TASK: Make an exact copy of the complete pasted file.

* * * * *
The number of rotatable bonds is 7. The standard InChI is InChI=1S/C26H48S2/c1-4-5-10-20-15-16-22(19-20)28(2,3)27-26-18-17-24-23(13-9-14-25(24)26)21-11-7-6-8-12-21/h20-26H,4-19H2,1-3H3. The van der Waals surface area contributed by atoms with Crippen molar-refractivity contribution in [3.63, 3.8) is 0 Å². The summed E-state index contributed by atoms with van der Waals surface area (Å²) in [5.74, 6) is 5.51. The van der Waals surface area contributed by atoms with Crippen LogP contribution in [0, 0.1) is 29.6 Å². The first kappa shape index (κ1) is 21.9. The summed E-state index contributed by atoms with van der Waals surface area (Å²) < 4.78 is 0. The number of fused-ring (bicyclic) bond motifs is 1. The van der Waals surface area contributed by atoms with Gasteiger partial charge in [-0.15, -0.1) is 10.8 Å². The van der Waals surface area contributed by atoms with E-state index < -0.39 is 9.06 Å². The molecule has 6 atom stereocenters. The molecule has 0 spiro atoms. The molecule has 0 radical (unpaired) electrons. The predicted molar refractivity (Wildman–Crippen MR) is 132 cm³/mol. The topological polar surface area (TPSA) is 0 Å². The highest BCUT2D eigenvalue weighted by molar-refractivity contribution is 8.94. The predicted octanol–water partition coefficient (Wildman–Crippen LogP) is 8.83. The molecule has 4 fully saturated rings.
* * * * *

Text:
The number of rotatable bonds is 7. The standard InChI is InChI=1S/C26H48S2/c1-4-5-10-20-15-16-22(19-20)28(2,3)27-26-18-17-24-23(13-9-14-25(24)26)21-11-7-6-8-12-21/h20-26H,4-19H2,1-3H3. The van der Waals surface area contributed by atoms with Crippen molar-refractivity contribution in [3.63, 3.8) is 0 Å². The summed E-state index contributed by atoms with van der Waals surface area (Å²) in [5.74, 6) is 5.51. The van der Waals surface area contributed by atoms with Crippen LogP contribution in [0, 0.1) is 29.6 Å². The first kappa shape index (κ1) is 21.9. The summed E-state index contributed by atoms with van der Waals surface area (Å²) < 4.78 is 0. The number of fused-ring (bicyclic) bond motifs is 1. The van der Waals surface area contributed by atoms with Gasteiger partial charge in [-0.15, -0.1) is 10.8 Å². The van der Waals surface area contributed by atoms with E-state index < -0.39 is 9.06 Å². The molecule has 6 atom stereocenters. The molecule has 0 spiro atoms. The molecule has 0 radical (unpaired) electrons. The predicted molar refractivity (Wildman–Crippen MR) is 132 cm³/mol. The topological polar surface area (TPSA) is 0 Å². The highest BCUT2D eigenvalue weighted by molar-refractivity contribution is 8.94. The predicted octanol–water partition coefficient (Wildman–Crippen LogP) is 8.83. The molecule has 4 fully saturated rings.